Blog Archives

I have been doing some preparatory work for a report on the 2013 federal government budget. The budget will be tabled at the Parliament this Friday. In the course of doing so, I have come to wonder if the comparison of budget deficit (as typically understood) across governments of the world is really fair. Specifically, […]

I handle my finances conservatively. I spend very little for someone my age and my profile. In fact, I impose a sort of limit on my spending. I am conscious of it and get mildly nervous if my total spending grows too fast even when I can more than afford it. I probably do buy […]

Several new points were raised with regards to my post on duties and cars yesterday. One was pollution, two was government revenue and three, in one way or another, income effect. It is not exactly income effect but close enough. Concern number one is easy. But let us state the pollution concern. The concern is […]

This economic crisis is a challenge to advocates of small government, especially for those who establish their argument based on finance. Even those who ground their position on something more profound like libertarians are being challenged simply out of the practicality of the situation. The situation is that the cost of borrowing for several governments […]

The Malaysian GDP figures for the 4th quarter came out today, with the full year growth being slightly above 5%. Judging by the components of the GDP and their respective growth, I find the growth rate of 5% to be too convenient for the government, which projected the 2011 economy to grow between 5% and […]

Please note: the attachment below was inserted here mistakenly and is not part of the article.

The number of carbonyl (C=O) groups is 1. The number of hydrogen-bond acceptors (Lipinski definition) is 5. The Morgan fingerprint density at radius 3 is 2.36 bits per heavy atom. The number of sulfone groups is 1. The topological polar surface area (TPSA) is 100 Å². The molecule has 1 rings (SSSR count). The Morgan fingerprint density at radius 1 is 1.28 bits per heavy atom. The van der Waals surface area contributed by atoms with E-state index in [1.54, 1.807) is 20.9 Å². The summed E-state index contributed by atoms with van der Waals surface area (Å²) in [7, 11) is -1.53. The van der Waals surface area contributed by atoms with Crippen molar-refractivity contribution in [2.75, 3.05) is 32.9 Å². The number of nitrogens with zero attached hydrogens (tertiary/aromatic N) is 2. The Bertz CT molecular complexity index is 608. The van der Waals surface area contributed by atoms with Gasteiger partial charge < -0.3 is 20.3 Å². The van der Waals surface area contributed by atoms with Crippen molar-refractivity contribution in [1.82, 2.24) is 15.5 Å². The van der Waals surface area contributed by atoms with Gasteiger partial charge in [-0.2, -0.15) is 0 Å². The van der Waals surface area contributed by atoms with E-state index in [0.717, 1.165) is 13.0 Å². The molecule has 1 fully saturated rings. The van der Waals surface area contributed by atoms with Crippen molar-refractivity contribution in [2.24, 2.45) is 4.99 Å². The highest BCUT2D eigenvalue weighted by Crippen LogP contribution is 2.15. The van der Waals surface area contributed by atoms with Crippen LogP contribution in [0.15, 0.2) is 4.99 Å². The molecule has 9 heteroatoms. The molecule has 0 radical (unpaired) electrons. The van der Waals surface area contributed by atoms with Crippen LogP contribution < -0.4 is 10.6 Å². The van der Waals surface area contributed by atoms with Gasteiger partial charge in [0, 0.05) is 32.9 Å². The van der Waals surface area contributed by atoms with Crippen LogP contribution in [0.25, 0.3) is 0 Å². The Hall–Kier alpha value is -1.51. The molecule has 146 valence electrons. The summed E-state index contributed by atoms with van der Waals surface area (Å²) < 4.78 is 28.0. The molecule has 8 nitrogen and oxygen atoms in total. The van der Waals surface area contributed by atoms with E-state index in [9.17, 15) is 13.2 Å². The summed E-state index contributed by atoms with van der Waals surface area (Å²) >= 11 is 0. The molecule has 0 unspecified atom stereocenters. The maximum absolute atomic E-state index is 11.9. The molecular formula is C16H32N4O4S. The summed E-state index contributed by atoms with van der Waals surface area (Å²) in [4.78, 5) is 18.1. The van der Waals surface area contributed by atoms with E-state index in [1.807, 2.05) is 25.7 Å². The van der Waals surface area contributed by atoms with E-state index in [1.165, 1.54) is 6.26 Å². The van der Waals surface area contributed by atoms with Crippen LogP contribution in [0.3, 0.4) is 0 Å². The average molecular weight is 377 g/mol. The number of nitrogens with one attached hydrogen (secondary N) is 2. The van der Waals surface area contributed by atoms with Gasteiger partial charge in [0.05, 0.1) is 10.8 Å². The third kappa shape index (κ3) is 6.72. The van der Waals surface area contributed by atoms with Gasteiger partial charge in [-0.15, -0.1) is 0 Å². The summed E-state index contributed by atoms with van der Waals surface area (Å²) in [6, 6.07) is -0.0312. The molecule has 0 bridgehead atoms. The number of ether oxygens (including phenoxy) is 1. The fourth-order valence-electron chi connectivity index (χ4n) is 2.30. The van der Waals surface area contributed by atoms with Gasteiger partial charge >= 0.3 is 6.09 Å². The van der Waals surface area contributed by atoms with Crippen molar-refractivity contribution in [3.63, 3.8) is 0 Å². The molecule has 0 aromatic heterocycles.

This is the Malaysian government spending year-on-year quarterly growth from 2001 till 2011, as classified in the real gross domestic product.

“…Treasuries have become a form of insurance against their own downgrade.” [Chris Reese. Bonds climb with safety buying as stocks dip. Reuters. July 26 2011]

You know how that one particular argument against fiscal stimulus goes. There is a temporal mismatch between crisis period and the actual spending. The bureaucracy and incomplete information act to delay the implementation of the stimulus. If transparency is of a concern, then it will further affect the timeliness of the stimulus spending. The crisis may end well before stimulus […]

Although normatively one should not judge a book by its cover, positively, first impression matters. The first few lessons in economics are likely to affect a person’s perspective on the roles of government. Those who are familiar with economics and who ended up skeptical with the concept of activist government have to suffer those first […]

Economics has been labeled as some sort of a discipline that predicts the future. The application of various models and efforts at testing its various hypotheses that sometimes result in the affirmative may have contributed to that reputation but it is not about predicting the future. Rather, it is about finding lessons from the past, […]

« Prev - Next »